Statistics that support the need for increased teacher pay abound. The National Education Association reported in 2019 that almost one in five teachers holds a second job at some point during the year, though the percentage of teachers who do have a second job is often dependent on age. Typically, the younger/newer the teacher, the more likely they are to have a second job. EdWeek reported similar numbers in 2022. The Teacher Salary Project surveyed 1,200 teachers in 2021 and found that 82% of the teachers surveyed held a second job either at the time of the survey or in previously during their teaching career.
On March 28, 2023, Shanker Institute Board President Randi Weingarten delivered a major speech, In Defense of Public Education. Today, with permission, we reprint the speech as prepared.
I. THE PROMISE AND PURPOSE OF PUBLIC EDUCATION
Today, we once again grieve for families shattered by senseless gun violence. Please join me in a moment of silence for the lives lost at the Covenant School in Nashville, and for all victims of gun violence.
Today we renew our call for commonsense gun safety legislation including a ban on assault weapons. This is an epidemic that our great nation must solve.
There’s a saying: You don’t have to love everything about someone to love them. I’m sure my wife doesn’t love everything about me, but she loves me. (I, on the other hand, love everything about her.) Nothing is perfect. Banks aren’t. Congress isn’t. And neither are our public schools—not even our most well-resourced and highest-performing schools. Those of us involved in public schools work hard to strengthen them to be the best they can be. But only public schools have as their mission providing opportunity for all students. And by virtually any measure—conversations, polls, studies and elections—parents and the public overwhelmingly like public schools, value them, need them, support them—and countless Americans love them.
Public schools are more than physical structures. They are the manifestation of our civic values and ideals: The ideal that education is so important for individuals and for society that a free education must be available to all. That all young people should have opportunities to prepare for life, college, career and citizenship. That, in a pluralistic society such as the United States, people with different beliefs and backgrounds must learn to bridge differences. And that, as the founders believed, an educated citizenry is essential to protect our democracy from demagogues.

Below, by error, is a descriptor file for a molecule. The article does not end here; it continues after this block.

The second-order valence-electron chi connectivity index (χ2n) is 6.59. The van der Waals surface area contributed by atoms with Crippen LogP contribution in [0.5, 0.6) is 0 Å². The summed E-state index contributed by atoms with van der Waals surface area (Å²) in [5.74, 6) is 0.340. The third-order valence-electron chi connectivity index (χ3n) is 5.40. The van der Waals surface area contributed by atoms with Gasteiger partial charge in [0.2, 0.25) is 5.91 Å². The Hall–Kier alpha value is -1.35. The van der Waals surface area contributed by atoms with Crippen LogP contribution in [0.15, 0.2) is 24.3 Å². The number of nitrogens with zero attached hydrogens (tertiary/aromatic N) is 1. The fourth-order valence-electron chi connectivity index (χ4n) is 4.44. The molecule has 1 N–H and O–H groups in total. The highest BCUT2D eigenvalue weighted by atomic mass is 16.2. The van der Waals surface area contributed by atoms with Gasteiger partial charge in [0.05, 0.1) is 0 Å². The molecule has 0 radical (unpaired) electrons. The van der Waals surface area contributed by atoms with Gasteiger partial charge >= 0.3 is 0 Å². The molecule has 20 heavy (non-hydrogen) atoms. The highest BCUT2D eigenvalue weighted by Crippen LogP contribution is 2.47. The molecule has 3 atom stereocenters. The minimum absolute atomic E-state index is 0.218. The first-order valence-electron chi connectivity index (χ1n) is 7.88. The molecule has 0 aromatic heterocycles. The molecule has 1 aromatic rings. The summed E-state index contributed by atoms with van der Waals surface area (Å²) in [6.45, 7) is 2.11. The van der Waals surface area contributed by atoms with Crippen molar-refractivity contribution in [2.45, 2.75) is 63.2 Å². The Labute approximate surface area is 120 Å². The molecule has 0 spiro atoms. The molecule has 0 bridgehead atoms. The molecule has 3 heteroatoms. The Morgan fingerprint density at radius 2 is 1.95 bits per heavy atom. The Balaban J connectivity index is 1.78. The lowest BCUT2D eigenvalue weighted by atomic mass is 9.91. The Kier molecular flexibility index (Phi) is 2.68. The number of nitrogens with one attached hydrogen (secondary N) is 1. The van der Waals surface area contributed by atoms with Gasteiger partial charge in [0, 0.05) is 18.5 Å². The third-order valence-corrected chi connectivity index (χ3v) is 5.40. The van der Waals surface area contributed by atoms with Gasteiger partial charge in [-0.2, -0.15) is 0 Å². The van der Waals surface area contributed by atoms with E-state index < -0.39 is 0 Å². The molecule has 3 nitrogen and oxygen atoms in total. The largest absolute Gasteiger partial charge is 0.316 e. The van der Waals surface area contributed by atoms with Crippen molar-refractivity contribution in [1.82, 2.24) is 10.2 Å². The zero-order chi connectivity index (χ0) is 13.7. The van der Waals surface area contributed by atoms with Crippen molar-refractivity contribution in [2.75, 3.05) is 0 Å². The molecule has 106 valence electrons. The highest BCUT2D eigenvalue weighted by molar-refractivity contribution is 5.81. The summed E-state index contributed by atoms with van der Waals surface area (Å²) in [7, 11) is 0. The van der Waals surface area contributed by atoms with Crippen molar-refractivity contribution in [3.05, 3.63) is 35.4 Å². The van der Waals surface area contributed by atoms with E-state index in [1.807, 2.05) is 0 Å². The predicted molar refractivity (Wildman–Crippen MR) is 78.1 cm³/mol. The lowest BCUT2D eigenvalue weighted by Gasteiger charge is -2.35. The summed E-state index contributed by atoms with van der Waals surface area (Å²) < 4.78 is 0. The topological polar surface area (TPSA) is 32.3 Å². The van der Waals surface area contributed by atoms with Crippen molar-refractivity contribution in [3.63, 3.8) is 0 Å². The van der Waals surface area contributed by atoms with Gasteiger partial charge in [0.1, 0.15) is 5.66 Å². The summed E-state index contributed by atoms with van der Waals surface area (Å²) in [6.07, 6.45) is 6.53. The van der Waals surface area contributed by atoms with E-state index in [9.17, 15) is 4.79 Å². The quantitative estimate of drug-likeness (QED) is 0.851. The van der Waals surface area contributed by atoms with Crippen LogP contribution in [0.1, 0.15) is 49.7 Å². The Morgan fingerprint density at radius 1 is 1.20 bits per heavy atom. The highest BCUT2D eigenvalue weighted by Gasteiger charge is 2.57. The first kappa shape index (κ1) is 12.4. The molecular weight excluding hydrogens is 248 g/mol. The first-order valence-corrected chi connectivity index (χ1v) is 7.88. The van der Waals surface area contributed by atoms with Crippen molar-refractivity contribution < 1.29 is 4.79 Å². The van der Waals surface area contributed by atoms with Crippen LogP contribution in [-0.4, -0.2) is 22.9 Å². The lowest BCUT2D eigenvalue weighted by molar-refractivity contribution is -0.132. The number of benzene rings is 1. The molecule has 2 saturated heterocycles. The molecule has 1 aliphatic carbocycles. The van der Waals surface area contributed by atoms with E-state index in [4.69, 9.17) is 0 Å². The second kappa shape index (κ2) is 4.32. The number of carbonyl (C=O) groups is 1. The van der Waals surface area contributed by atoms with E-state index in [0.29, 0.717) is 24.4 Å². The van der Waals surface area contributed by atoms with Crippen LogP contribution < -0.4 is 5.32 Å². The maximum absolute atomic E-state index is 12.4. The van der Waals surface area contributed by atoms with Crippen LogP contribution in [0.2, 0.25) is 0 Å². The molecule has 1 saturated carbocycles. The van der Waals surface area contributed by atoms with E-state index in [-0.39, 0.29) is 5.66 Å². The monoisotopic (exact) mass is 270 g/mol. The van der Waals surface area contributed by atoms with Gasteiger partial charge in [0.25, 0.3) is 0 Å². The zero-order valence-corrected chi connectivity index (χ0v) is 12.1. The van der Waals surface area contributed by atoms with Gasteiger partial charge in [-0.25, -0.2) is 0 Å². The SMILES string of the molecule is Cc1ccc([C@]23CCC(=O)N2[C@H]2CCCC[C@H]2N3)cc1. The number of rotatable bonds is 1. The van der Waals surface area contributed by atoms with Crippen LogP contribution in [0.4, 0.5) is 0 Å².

The attention to great women in history every March is both inspiring and motivating. Being reminded of the work of Frances Perkins, learning from the leadership of Delores Huerta, discovering another extraordinary fact about Harriet Tubman—all the opportunities to celebrate these women make March feel like it comes in and goes out with a roar.
As this Women’s History Month is coming to a close I have been reflecting much closer to home, by thinking about the incredible women I have had the opportunity to work alongside, or work for, in my career. From my first teaching job where I worked for an indomitable principal and alongside talented and dedicated colleagues, which set the tone for my entire career in education, to my current work where I work for and alongside another group of talented and dedicated individuals to strengthen public education, worker voice, and democracy.
Working alongside colleagues who share a mission to contribute to the common good feels like an opportunity to take women’s history off the page and live in the midst of the work to improve people’s lives that has been building up and out for generations. It has become a priority for me to learn what motivates the people I am privileged to work alongside and so, one day when we were launching a project to strengthen civics and democracy education, I asked my colleague, Burnie Bond, where her confidence in leading civics work comes from.
Burnie has been dedicated to the labor movement, public education, and democracy work for her entire career. She is a former staff assistant in the Office of AFT President Albert Shanker, where she served as coordinator of the AFT’s Education for Democracy Project, a program to promote a rigorous history and civics curriculum, and was formerly the director of research and publications for the International Affairs Department of the AFL-CIO, where she worked on international trade and labor rights issues. She also served on the 1992 Clinton Transition Team at the United States Information Agency. So, when I asked her what story or experience was foundational to her commitment, I was expecting an anecdote from one of the powerful roles she had in her career.
The Shanker Institute turns 25 years old this month!
The Shanker Institute was formed in 1998 to honor the life and legacy of AFT President Al Shanker. The organization’s by-laws commit it to four fundamental principles—vibrant democracy, quality public education, a voice for working people in decisions affecting their jobs and their lives, and free and open debate about all of these issues.
From the beginning the Institute has brought together influential leaders and thinkers from business, labor, government, and education from across the political spectrum. ASI continues to sponsor research, promotes discussions, and seek new and workable approaches to the issues that shape the future of democracy, education, and unionism.